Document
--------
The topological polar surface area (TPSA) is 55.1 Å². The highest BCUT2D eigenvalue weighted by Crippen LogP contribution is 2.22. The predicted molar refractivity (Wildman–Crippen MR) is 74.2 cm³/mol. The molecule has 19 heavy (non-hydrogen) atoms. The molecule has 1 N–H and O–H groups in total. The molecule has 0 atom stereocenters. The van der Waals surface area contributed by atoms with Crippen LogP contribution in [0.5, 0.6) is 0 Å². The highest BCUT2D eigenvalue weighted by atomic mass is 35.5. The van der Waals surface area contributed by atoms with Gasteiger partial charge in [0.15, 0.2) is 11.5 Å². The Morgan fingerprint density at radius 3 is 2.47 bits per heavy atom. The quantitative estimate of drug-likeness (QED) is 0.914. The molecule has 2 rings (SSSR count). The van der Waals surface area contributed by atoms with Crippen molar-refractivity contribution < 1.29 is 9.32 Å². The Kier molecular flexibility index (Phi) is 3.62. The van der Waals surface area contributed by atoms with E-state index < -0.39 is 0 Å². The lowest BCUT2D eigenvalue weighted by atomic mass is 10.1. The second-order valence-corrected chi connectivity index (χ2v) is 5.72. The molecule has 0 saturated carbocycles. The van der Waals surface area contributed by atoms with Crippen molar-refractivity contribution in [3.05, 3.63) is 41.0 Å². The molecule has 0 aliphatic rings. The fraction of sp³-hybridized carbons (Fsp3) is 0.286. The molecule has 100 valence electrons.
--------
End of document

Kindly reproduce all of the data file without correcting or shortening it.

The topological polar surface area (TPSA) is 55.1 Å². The highest BCUT2D eigenvalue weighted by Crippen LogP contribution is 2.22. The predicted molar refractivity (Wildman–Crippen MR) is 74.2 cm³/mol. The molecule has 19 heavy (non-hydrogen) atoms. The molecule has 1 N–H and O–H groups in total. The molecule has 0 atom stereocenters. The van der Waals surface area contributed by atoms with Crippen LogP contribution in [0.5, 0.6) is 0 Å². The highest BCUT2D eigenvalue weighted by atomic mass is 35.5. The van der Waals surface area contributed by atoms with Gasteiger partial charge in [0.15, 0.2) is 11.5 Å². The Morgan fingerprint density at radius 3 is 2.47 bits per heavy atom. The quantitative estimate of drug-likeness (QED) is 0.914. The molecule has 2 rings (SSSR count). The van der Waals surface area contributed by atoms with Crippen molar-refractivity contribution < 1.29 is 9.32 Å². The Kier molecular flexibility index (Phi) is 3.62. The van der Waals surface area contributed by atoms with E-state index < -0.39 is 0 Å². The lowest BCUT2D eigenvalue weighted by atomic mass is 10.1. The second-order valence-corrected chi connectivity index (χ2v) is 5.72. The molecule has 0 saturated carbocycles. The van der Waals surface area contributed by atoms with Crippen molar-refractivity contribution in [3.05, 3.63) is 41.0 Å². The molecule has 0 aliphatic rings. The fraction of sp³-hybridized carbons (Fsp3) is 0.286. The molecule has 100 valence electrons.